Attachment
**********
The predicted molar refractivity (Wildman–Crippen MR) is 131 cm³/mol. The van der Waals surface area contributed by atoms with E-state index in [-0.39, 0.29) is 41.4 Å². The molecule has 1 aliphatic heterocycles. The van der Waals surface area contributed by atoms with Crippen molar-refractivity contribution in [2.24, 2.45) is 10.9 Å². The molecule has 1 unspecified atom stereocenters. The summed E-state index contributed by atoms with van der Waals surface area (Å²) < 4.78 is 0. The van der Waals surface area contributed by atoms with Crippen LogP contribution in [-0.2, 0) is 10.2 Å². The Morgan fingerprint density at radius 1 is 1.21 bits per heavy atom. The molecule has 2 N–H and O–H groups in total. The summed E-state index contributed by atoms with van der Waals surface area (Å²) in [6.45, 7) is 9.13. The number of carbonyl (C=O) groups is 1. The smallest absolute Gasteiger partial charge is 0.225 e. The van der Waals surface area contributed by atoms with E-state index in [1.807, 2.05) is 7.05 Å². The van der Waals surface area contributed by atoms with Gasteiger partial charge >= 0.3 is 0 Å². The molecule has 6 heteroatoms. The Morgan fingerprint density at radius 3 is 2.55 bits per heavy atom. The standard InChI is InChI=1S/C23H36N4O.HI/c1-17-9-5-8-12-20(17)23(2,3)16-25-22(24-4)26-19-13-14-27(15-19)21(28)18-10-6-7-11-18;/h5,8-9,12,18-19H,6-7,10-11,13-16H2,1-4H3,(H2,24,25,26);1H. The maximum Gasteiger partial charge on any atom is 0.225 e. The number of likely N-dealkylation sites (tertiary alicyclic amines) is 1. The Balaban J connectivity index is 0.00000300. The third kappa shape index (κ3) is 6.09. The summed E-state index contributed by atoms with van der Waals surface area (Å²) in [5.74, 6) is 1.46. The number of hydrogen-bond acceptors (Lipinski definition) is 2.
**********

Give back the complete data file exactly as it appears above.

The predicted molar refractivity (Wildman–Crippen MR) is 131 cm³/mol. The van der Waals surface area contributed by atoms with E-state index in [-0.39, 0.29) is 41.4 Å². The molecule has 1 aliphatic heterocycles. The van der Waals surface area contributed by atoms with Crippen molar-refractivity contribution in [2.24, 2.45) is 10.9 Å². The molecule has 1 unspecified atom stereocenters. The summed E-state index contributed by atoms with van der Waals surface area (Å²) < 4.78 is 0. The van der Waals surface area contributed by atoms with Crippen LogP contribution in [-0.2, 0) is 10.2 Å². The Morgan fingerprint density at radius 1 is 1.21 bits per heavy atom. The molecule has 2 N–H and O–H groups in total. The summed E-state index contributed by atoms with van der Waals surface area (Å²) in [6.45, 7) is 9.13. The number of carbonyl (C=O) groups is 1. The smallest absolute Gasteiger partial charge is 0.225 e. The van der Waals surface area contributed by atoms with E-state index in [1.807, 2.05) is 7.05 Å². The van der Waals surface area contributed by atoms with Gasteiger partial charge >= 0.3 is 0 Å². The molecule has 6 heteroatoms. The Morgan fingerprint density at radius 3 is 2.55 bits per heavy atom. The standard InChI is InChI=1S/C23H36N4O.HI/c1-17-9-5-8-12-20(17)23(2,3)16-25-22(24-4)26-19-13-14-27(15-19)21(28)18-10-6-7-11-18;/h5,8-9,12,18-19H,6-7,10-11,13-16H2,1-4H3,(H2,24,25,26);1H. The maximum Gasteiger partial charge on any atom is 0.225 e. The number of likely N-dealkylation sites (tertiary alicyclic amines) is 1. The Balaban J connectivity index is 0.00000300. The third kappa shape index (κ3) is 6.09. The summed E-state index contributed by atoms with van der Waals surface area (Å²) in [5.74, 6) is 1.46. The number of hydrogen-bond acceptors (Lipinski definition) is 2.